A trained economist, he is famed for taking charge of one of the worst economic crises to face Mexico while leading decisively the reforms that transformed his country into a full democracy. He also started the first conditional-cash transfer-program in the world, which has been replicated in many developing countries to combat poverty.

Born in a working-class family, his parents placed a great emphasis and effort on their children’s education. He earned his bachelor’s degree from the School of Economics of the National Polytechnic Institute in Mexico and his M.A., M.Phil., and Ph.D. degrees at Yale University. After finishing his undergraduate studies and thanks to a scholarship granted by the British Council, he attended the University of Bradford in the summer of 1973 to study project evaluation, an opportunity that firmly encouraged and supported his pursuit of graduate studies.

After completing his education at Yale, Ernesto returned to Mexico to teach and do economic research, but as his work increasingly dealt with public policy issues, his career became one of public service and politics. At a relatively young age, he became a Deputy Director at the Central Bank of Mexico; Deputy Minister of the Budget; Minister of Economic Programming and the Budget; and Minister of Education. At 42, in 1994, he was elected President of Mexico.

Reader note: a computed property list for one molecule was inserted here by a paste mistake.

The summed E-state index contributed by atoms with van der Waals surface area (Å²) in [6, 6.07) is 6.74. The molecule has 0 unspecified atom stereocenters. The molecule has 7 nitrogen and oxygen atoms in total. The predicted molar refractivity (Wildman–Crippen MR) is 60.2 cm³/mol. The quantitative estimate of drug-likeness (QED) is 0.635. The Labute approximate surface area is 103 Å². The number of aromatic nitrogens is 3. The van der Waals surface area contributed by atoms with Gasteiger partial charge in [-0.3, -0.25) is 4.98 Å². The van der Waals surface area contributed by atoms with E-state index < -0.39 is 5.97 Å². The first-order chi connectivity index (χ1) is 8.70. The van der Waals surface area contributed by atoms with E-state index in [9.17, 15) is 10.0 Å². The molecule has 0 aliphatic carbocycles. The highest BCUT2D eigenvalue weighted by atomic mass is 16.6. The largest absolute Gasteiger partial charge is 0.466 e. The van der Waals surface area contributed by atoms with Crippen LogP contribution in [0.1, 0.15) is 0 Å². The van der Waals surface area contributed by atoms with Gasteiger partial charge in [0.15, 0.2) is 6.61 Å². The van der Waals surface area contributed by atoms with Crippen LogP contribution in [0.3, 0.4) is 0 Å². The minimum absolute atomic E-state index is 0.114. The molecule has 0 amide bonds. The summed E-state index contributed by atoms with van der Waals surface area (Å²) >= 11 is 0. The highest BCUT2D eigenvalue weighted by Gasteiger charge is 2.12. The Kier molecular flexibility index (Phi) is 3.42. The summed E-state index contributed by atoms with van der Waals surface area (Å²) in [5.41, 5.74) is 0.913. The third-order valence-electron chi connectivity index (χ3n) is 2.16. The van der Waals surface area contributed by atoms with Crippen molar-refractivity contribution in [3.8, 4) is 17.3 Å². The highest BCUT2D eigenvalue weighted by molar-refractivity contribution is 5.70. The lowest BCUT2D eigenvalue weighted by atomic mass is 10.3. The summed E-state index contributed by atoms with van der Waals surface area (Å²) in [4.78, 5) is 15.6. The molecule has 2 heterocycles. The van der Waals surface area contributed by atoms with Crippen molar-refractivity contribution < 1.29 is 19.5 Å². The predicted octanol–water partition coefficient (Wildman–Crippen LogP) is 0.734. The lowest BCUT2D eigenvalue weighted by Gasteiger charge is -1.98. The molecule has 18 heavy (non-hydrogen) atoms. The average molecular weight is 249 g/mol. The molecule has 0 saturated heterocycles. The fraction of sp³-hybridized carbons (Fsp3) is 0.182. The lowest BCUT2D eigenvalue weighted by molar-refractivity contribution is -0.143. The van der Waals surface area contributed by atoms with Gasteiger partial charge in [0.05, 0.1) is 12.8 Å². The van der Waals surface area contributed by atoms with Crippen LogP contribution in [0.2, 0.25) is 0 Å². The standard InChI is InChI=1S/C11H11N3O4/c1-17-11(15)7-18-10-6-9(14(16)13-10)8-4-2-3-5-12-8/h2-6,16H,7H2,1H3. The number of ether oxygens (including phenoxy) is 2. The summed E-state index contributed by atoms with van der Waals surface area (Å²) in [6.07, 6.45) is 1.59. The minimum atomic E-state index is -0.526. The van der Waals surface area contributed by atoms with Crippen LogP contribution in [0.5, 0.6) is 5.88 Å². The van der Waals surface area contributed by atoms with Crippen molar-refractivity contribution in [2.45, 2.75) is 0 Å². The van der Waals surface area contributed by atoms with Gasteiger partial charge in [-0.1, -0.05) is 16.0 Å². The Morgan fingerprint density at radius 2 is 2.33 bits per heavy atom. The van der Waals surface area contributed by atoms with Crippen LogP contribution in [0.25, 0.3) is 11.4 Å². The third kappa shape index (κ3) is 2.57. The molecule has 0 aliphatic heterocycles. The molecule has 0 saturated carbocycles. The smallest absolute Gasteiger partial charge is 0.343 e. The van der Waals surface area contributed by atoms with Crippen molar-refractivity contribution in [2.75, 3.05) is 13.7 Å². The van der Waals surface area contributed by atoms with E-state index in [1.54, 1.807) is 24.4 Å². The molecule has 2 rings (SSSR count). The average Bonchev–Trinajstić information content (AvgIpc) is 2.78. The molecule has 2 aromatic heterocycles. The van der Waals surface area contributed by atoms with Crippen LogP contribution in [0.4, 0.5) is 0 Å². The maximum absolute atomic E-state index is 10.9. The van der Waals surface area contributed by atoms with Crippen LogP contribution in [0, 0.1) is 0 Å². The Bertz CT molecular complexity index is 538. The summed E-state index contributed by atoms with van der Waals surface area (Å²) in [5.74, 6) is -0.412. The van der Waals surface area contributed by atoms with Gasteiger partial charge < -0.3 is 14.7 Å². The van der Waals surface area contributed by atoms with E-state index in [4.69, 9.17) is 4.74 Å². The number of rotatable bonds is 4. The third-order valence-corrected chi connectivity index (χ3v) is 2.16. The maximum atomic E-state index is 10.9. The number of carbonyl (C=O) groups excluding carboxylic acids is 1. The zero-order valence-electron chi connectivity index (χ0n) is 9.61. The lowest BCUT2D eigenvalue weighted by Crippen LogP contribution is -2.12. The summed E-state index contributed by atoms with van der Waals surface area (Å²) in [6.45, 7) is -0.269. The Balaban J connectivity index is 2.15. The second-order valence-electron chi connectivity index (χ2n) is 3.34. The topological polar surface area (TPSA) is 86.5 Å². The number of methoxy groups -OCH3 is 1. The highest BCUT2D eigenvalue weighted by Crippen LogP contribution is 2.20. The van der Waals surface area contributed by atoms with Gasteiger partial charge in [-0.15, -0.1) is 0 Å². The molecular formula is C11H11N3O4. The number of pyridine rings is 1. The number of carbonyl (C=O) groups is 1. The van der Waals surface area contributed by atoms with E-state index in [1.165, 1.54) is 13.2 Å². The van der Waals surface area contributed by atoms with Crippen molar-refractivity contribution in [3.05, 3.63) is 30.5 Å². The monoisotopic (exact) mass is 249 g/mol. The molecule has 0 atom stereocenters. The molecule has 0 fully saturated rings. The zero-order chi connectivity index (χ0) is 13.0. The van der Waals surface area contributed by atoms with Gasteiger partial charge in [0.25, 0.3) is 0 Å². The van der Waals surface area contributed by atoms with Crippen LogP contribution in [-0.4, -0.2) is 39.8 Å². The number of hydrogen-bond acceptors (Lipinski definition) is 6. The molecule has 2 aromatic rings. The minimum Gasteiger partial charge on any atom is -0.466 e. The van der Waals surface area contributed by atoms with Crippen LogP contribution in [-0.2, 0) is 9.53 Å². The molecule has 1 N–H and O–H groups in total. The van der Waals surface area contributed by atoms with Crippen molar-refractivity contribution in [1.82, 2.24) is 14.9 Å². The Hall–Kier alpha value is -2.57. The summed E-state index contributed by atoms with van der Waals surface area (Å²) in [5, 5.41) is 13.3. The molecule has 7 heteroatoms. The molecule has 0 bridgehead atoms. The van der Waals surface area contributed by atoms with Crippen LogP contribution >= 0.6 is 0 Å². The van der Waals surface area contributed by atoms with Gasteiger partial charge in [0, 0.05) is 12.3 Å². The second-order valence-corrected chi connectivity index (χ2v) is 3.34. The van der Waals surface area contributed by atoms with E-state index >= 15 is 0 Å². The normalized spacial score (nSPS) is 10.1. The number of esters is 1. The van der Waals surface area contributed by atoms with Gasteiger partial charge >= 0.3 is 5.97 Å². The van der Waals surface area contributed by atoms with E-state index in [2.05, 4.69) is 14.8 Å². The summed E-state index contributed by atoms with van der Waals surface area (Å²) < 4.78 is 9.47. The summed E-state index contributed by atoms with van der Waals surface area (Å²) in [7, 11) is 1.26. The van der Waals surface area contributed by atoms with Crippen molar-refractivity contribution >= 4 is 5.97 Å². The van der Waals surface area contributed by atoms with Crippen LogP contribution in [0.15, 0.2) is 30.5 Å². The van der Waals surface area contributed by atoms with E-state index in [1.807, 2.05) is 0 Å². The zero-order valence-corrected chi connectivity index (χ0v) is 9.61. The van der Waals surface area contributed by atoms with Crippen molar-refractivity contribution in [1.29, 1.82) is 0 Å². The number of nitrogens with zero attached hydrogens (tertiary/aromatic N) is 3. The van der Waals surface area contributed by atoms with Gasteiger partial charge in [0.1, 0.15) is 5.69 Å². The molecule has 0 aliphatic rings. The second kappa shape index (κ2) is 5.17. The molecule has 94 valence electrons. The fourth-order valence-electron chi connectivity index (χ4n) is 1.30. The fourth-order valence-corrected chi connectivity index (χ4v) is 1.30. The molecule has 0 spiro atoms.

Commenting on his time in Bradford, he recalled: “It was an extremely rich and enjoyable experience that would mark me for the rest of my life. Yorkshire people were extremely friendly and very welcoming, and I have enormous gratitude for the opportunity I was given.”

He continued: “If becoming the president was accidental, the same could be said about the other important stages of my career. Every time there were difficult circumstances, I was promoted to a more complex responsibility. That was true in 1982 when the debt crisis started in Mexico, and I was assigned a job to help solve it.

“I like to think that without the debt crisis that led to the so-called lost decade of Latin America’s development, I would have remained, happily, a low-key economist doing research at Mexico’s Central Bank. But the difficulties faced my country animated my strong wish to do public service where it was most needed – in the design and execution of policies to stabilise the economy and deal with the long-standing impediments for Mexico’s development.”